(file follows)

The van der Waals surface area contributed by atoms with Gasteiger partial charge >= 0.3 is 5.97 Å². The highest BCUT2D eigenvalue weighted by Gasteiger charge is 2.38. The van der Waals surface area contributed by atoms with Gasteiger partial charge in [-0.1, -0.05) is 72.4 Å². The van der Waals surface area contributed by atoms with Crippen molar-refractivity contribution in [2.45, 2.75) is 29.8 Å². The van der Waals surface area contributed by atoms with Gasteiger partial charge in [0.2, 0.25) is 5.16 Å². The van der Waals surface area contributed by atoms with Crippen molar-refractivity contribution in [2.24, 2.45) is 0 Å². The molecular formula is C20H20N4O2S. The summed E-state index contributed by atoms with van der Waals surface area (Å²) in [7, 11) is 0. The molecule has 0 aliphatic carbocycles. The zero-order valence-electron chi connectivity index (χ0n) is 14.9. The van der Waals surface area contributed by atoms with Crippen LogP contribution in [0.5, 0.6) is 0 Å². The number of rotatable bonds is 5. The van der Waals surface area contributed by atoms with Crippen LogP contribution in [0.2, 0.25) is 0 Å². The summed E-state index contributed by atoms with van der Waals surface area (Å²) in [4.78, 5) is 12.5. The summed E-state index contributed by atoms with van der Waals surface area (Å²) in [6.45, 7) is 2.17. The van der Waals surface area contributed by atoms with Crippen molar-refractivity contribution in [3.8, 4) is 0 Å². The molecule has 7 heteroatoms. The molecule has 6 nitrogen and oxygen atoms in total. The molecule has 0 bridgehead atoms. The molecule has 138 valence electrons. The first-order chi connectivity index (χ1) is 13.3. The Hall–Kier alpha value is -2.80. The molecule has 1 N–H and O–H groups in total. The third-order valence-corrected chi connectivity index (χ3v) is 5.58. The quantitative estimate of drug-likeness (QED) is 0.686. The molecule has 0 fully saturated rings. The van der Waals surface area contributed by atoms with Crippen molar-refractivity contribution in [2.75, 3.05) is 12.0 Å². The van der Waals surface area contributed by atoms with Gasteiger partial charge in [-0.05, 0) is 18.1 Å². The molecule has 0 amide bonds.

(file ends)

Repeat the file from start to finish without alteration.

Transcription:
The van der Waals surface area contributed by atoms with Gasteiger partial charge >= 0.3 is 5.97 Å². The highest BCUT2D eigenvalue weighted by Gasteiger charge is 2.38. The van der Waals surface area contributed by atoms with Gasteiger partial charge in [-0.1, -0.05) is 72.4 Å². The van der Waals surface area contributed by atoms with Crippen molar-refractivity contribution in [2.45, 2.75) is 29.8 Å². The van der Waals surface area contributed by atoms with Gasteiger partial charge in [0.2, 0.25) is 5.16 Å². The van der Waals surface area contributed by atoms with Crippen molar-refractivity contribution in [2.24, 2.45) is 0 Å². The molecular formula is C20H20N4O2S. The summed E-state index contributed by atoms with van der Waals surface area (Å²) in [7, 11) is 0. The molecule has 0 aliphatic carbocycles. The zero-order valence-electron chi connectivity index (χ0n) is 14.9. The van der Waals surface area contributed by atoms with Crippen LogP contribution in [0.5, 0.6) is 0 Å². The number of rotatable bonds is 5. The van der Waals surface area contributed by atoms with Crippen LogP contribution in [0.2, 0.25) is 0 Å². The summed E-state index contributed by atoms with van der Waals surface area (Å²) in [4.78, 5) is 12.5. The summed E-state index contributed by atoms with van der Waals surface area (Å²) in [6.45, 7) is 2.17. The van der Waals surface area contributed by atoms with Crippen molar-refractivity contribution in [3.8, 4) is 0 Å². The molecule has 7 heteroatoms. The molecule has 6 nitrogen and oxygen atoms in total. The molecule has 0 bridgehead atoms. The molecule has 138 valence electrons. The first-order chi connectivity index (χ1) is 13.3. The Hall–Kier alpha value is -2.80. The molecule has 1 N–H and O–H groups in total. The third-order valence-corrected chi connectivity index (χ3v) is 5.58. The quantitative estimate of drug-likeness (QED) is 0.686. The molecule has 0 fully saturated rings. The van der Waals surface area contributed by atoms with Crippen molar-refractivity contribution in [2.75, 3.05) is 12.0 Å². The van der Waals surface area contributed by atoms with Gasteiger partial charge in [-0.05, 0) is 18.1 Å². The molecule has 0 amide bonds.